Jan Kubik
Professor and Chair
Department of Political Science
Rutgers University ← 10 | 11 →


For years, I have observed the world of jazz in Poland from various perspectives. I had the pleasure of meeting people who shaped its inner landscape and the opportunity to witness the changes in this community which were not necessarily noticed by musicians themselves. Moreover, I participated in the public sector located overlap of the two fields: that of politics and power (limited patronage by municipal institutions) and that of art, whose agents depended on the former for grants to pay their activity.

The world of jazz constitutes a multidimensional reality not only for researchers but also, and perhaps above all, for agents involved in its creation, functioning and reproduction. That world looks different from the perspective of musicians and from the perspective of organizers of concerts and festivals, functionaries of the Polish Jazz Association, or the City Council Culture Commission responsible for holding and funding artistic events.

Personal experiences in these two fields provided me with the opportunity to explore in greater depth the complexity and multi-dimensionality of issues connected with the world of art. The effect of this exploration was a body of valuable, assorted information concerning the life, attitudes, views, ideas and daily chores of the studied community. Moreover, the collected data enabled me to define the organizational problems and mechanisms of raising financial resources necessary for the community to exist and persist.

The problems facing a scholar who wants to study the world of art result from the necessity to combine two entirely different perspectives: scientific and aesthetic ones. On the one hand, his task is to coin operative definitions, produce, codify, categorize and systematize data, as well as to conceptualize sometimes difficult to define artistic phenomena into measurable variables. On the other, it is the perspective of individuals acting within a given field that should be considered, the so-called humanistic coefficient, to say nothing of specific aesthetic values unique for the realm under study.

For such an exhaustive approach and with many theoretical paradigms available, the theory by Pierre Bourdieu seemed most suitable to cope with the task, all the more, that some of its elements were used by the author himself in the analyses of the field of art in the way not to be neglected in the present work. To be more precise, within such a “soft” category like jazz music, the above mentioned nuanced theory made it possible to better understand and explain the studied issues. Bourdieu’s concepts are particularly useful when the object of analysis includes processes and alterations that occur in the world of art for sev ← 11 | 12 → eral generations. The above is connected with the processes of social reproduction, particularly stressed in Bourdieu’s works.

The transformations of the jazz community in Poland, which took place in certain periods of its history, contributed to the formation of some ideology and attitudes towards this ideology presented by agents acting in the field of jazz and affected their identity. Therefore, an appropriate theoretical tool was indispensable in order to capture the specificity of these changes over time. Bourdieu’s theory enabled a grasp of crucial sociological notions of changeable tastes and ideology: significant elements of individual and collective identity of subsequent generations of agents in the field of jazz and their role in legitimization of social order.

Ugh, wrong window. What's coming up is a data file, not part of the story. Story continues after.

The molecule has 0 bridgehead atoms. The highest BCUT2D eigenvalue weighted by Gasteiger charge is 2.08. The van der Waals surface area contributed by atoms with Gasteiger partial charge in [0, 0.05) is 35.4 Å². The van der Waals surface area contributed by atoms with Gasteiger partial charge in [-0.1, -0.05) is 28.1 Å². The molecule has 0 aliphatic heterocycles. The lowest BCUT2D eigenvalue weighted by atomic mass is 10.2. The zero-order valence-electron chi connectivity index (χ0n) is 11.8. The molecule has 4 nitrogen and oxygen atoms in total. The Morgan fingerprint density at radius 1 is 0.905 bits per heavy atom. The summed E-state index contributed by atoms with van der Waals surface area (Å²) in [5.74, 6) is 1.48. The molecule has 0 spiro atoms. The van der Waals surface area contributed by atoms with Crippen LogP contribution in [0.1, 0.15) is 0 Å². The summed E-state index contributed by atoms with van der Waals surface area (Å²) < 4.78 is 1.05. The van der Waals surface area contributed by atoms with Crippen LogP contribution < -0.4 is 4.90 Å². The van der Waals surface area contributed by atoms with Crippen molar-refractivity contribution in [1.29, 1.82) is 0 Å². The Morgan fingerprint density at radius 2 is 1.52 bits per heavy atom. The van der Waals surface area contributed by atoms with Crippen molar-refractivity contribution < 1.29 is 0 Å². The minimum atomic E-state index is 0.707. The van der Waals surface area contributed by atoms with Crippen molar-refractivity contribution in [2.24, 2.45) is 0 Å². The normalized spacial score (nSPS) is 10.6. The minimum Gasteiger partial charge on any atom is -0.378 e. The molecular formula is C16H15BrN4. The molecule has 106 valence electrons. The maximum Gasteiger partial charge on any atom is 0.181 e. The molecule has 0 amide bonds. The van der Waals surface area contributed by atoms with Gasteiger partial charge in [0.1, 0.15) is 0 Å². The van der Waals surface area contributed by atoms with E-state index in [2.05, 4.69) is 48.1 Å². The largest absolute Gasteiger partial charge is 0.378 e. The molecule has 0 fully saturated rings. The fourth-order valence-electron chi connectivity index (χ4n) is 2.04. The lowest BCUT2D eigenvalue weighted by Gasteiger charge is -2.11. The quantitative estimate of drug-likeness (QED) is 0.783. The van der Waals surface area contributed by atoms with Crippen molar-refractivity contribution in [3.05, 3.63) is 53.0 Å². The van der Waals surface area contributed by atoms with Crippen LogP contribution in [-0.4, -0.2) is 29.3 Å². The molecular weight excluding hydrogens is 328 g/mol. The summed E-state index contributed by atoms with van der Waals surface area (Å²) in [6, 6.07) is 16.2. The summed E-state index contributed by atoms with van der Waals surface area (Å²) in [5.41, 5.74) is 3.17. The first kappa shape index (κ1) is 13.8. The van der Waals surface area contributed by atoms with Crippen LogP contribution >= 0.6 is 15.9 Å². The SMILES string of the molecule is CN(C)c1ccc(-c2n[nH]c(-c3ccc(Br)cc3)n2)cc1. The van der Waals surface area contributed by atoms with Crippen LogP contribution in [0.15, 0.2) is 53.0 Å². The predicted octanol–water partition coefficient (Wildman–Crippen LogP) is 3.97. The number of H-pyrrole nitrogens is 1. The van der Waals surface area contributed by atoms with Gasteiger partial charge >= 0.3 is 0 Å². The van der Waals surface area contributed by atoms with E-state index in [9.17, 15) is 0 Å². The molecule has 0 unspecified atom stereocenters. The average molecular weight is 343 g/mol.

Using Bourdieu’s theory, analytical categories possess a double status – they are both theoretical and empirical in their nature and, at least to some degree, they are “flexible in their scope”: the reality is “fluid” thus they should be alike.

In studying long lasting periods, it is necessary to apply primary and secondary information sources and, if possible, obtain information from agents in the field, in this case from members of the jazz community. Therefore, not only was some secondary historical information used here (an approach of historical sociology), but also some relevant data were collected through participant observation, conversations, interviews, or questionnaire surveys, that is the methodology and research techniques traditionally applied in both qualitative and quantitative sociological studies.


ISBN (Hardcover)
Publication date
2014 (January)
Stalinismus Jazz im Sozialismus Polnischer Jazz Jazzinstitutionen Polnische Volksrepublik
Frankfurt am Main, Berlin, Bern, Bruxelles, New York, Oxford, Wien, 2014. 157 pp., 23 tables

Biographical notes

Igor Pietraszewski (Author)

Igor Pietraszewski, PhD, is an assistant professor at the Institute of Sociology at the University of Wrocław (Poland). His main research interest is the sociology of culture, art, music and memory. He is also a saxophonist, a member of the Polish Jazz Association and of the Artistic Board of the Jazz on the Odra Festival.


Title: Jazz in Poland
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159 pages